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Archaeo News 

7 October 2005
British walker discovers 5,000-year-old log path

For 5,000 years, one of the world's oldest footpaths has remained a hidden secret, locked deep beneath the earth in South Yorkshire (UK). That was until walker Mick Oliver quite literally stumbled across it one day while traipsing across Hatfield Moor, near Doncaster. "I looked down and I could see a straight line. I thought, that's unusual, maybe it's a bog oak, a fossilized tree, so I'll go and have a look," he said. "But when I got there I could see seven parallel poles of pine lined up on the floor. This was most unusual. I knew what I was looking at was old. I could see axe marks on the wood and evidence that they had been tapered. Given their position in the peat, I pretty soon concluded they were old, possibly even Bronze Age. I looked to see how deep they were buried and worked out they may be some 2,500 years old. I never realized just how old they were until later."
     After the discovery, Mr. Oliver went to Doncaster Museum to report his find.  Without realizing it, he had discovered one of the oldest tracks of its kind ever seen in the world. It dates back to the Neolithic period and only two other pathways on the continent are thought to date back earlier, one in Holland and the other in Germany. And now its very discovery could shed new light on the history of Neolithic man as the pathway yields more and more clues day by day to the dozens of archaeologists now pouring over its every detail.
     Archaeologists think it may have been built in a forlorn attempt to stave off the effects of climate change 5,000 years ago, apparently in a hurry across flooding peat bogs during global warming around 5000 BCE. Analysis of the soil and pollen samples suggests the roadway was constructed because the ground was becoming increasingly waterlogged. This could have been due to the onset of warmer and wetter weather, as until then the landscape had been characterized by woodland and heath, but rising water levels killed the trees and the mire began to form.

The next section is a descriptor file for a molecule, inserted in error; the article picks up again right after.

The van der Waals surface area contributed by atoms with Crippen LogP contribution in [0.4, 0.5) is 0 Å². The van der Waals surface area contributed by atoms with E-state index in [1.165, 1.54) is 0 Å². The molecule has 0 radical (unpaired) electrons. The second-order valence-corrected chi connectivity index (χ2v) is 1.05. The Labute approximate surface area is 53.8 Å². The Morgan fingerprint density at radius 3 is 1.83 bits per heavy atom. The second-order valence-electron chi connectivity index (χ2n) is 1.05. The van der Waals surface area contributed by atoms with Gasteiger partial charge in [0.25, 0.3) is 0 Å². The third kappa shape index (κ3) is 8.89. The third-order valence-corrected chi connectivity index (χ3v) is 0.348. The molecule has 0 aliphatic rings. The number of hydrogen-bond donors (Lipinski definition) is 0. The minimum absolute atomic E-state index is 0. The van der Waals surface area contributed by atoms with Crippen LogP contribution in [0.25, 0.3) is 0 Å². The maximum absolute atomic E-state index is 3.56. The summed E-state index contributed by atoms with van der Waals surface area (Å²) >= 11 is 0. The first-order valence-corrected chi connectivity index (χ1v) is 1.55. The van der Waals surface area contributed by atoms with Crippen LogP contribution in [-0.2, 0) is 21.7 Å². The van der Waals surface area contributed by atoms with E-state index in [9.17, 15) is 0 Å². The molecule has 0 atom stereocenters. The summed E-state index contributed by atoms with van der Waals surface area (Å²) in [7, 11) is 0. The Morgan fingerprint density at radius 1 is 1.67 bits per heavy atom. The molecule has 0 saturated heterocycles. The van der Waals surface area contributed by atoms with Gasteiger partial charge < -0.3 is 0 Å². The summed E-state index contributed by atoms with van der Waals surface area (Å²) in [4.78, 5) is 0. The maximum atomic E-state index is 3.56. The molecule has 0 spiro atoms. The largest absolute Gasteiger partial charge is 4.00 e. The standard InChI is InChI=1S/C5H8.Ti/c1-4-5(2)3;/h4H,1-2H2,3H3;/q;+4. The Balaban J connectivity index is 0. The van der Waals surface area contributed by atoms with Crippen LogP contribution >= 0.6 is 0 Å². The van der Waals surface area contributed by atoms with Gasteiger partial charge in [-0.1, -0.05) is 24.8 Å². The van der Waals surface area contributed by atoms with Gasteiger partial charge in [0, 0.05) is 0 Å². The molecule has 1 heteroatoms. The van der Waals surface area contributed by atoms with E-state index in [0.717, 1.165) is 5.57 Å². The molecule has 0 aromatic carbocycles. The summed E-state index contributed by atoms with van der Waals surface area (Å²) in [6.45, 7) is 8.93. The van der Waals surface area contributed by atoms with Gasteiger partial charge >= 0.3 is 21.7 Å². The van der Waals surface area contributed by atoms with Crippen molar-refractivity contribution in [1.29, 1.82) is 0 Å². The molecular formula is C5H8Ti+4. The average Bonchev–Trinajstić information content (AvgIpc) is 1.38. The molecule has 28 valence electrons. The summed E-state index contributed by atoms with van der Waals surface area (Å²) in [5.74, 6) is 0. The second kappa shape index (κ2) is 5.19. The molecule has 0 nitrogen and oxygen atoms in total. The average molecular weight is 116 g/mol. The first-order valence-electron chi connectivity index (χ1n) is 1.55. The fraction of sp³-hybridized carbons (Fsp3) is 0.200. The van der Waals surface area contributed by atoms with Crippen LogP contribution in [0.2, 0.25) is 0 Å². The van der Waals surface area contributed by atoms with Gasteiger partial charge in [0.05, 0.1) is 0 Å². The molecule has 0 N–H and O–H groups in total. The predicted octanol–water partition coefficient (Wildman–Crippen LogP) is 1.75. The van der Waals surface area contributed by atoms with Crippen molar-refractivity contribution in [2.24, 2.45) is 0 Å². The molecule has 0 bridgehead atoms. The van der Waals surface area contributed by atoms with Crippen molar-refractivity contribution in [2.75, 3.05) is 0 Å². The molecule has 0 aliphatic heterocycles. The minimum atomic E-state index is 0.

But once the bog enveloped it, there was no evidence showing repairs or a modification, suggesting it was simply abandoned. Radiocarbon dating suggests it was probably built before Stonehenge, at some point between 2,900 and 2,500 BCE.  
     The search has begun to find where the track way leads. The pine track stretches over 50m (164ft) of so-called "corduroy track", where logs are laid together to form a roadway. At its widest, it is 4m (13ft) across. But even more significantly is the discovery of a platform at the end of the track. The track of parallel pine logs on the Hatfield Moors is one of the earliest of its type to be found in Europe and was described by English Heritage as "internationally significant". More than 50 meters of track has been excavated in the past year.
     Archaeologist Dr. Henry Chapman, site manager, said: "A find like this could rewrite the history of Neolithic man, as we know it. This platform could have been used for a number of reasons. We believe it is too big for a vantage point for hunting, but it could be religiously significant, as a place for offerings to the gods. Or, even more symbolically, it could have been a place where the dead were laid out."
     Once the excavation is complete, the track way will be backfilled with earth again, as this is the best way to preserve the timbers.

Sources: Yorkshire Post Today, The Guardian (6 October 2005)

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